Energy group E.ON has become the last of the big-six energy suppliers to announce it will increase tariffs this winter.
Its average dual fuel bill will increase on January 18 by 8.7%, with electricity rising 7.7% and gas by 9.4%.
Having pledged in May to keep residential energy prices on hold during 2012, E.ON said the new year rise was necessary due to the price of energy on the wholesale markets and regulatory costs.
E.ON has about 4.8 million domestic customers but 800,000 of its customers on fixed and capped tariffs will not be hit by the price rise. From January 18, a typical standard dual fuel customer paying by cash or cheque will see their bill rise by around £110 a year to £1,370.
Audrey Gallacher, director of energy at Consumer Focus, said: "Most industries will pass on rises in costs, but given the low levels of confidence consumers need to be reassured that retail bills, wholesale costs and company profits are in balance."
Rising energy prices have been a major driver of high inflation that has been squeezing households in recent months.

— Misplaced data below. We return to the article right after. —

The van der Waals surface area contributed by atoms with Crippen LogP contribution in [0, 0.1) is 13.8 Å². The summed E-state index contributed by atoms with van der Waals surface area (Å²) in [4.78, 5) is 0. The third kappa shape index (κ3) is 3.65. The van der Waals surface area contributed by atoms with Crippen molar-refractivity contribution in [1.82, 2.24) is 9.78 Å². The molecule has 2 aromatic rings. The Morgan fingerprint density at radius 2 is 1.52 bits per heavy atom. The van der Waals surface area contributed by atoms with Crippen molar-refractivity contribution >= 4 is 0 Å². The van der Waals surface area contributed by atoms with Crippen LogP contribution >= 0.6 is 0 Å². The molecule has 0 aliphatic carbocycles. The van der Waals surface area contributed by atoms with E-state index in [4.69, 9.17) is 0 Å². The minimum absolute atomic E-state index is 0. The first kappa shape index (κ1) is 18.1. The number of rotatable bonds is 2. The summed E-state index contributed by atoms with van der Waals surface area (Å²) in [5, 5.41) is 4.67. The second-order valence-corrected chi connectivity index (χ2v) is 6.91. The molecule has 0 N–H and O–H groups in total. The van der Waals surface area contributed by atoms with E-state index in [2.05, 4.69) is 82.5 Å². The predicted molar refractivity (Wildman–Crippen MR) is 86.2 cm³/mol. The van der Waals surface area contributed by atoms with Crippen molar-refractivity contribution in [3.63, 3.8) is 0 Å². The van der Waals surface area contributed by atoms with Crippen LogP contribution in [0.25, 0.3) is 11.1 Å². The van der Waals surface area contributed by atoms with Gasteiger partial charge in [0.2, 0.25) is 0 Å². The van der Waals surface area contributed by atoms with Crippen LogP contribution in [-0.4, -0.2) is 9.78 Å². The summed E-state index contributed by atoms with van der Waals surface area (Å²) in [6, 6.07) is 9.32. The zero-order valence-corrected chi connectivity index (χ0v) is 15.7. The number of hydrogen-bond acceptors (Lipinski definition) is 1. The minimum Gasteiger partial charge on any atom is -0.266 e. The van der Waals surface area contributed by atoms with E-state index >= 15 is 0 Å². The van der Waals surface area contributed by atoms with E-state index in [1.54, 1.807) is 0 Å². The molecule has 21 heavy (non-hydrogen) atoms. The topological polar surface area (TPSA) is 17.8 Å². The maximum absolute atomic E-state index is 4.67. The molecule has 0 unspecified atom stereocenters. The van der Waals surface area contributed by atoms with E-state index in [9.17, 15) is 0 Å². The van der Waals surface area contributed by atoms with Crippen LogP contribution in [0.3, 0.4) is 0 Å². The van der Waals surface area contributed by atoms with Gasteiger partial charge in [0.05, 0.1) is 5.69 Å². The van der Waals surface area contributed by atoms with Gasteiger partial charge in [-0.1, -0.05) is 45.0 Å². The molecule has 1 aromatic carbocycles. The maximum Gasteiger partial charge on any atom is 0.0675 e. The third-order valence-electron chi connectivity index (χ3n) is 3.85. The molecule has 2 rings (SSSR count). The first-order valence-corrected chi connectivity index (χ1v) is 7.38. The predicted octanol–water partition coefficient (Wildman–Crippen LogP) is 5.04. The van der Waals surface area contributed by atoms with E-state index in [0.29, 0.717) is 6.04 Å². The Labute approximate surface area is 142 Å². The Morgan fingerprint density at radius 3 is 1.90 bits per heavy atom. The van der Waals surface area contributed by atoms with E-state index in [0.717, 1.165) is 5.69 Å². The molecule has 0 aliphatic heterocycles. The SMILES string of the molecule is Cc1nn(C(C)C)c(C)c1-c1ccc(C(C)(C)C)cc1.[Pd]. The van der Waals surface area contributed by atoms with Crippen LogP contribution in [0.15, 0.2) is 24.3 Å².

E.ON chief executive Tony Cocker said: "We have held back from increasing our prices for as long as we possibly could and at the same time have worked hard to reduce our own costs as a business so that our customers can get the best price possible. However, some 16 months after our last price increase, and almost a year since we actually cut our electricity prices, we have had to make the difficult decision to increase our prices."
E.ON said that, as well as higher energy prices on the wholesale market, its network costs - the prices it pays to use the wires and pipes to transport energy - had jumped 10% this year. The German utility company also said the cost of social schemes, including providing free or subsidised insulation, had more than doubled in the last 12 months.
The cost of using more renewable energy, which E.ON said had increased by more than 60% from last year, was also blamed for the bill rise. E.ON said it expected costs to rise further next year and said it would also be hit by the Government's carbon price floor, which requires energy companies to pay a minimum price to cover their pollution.
E.ON added that last year its domestic profit margin had been less than 2%.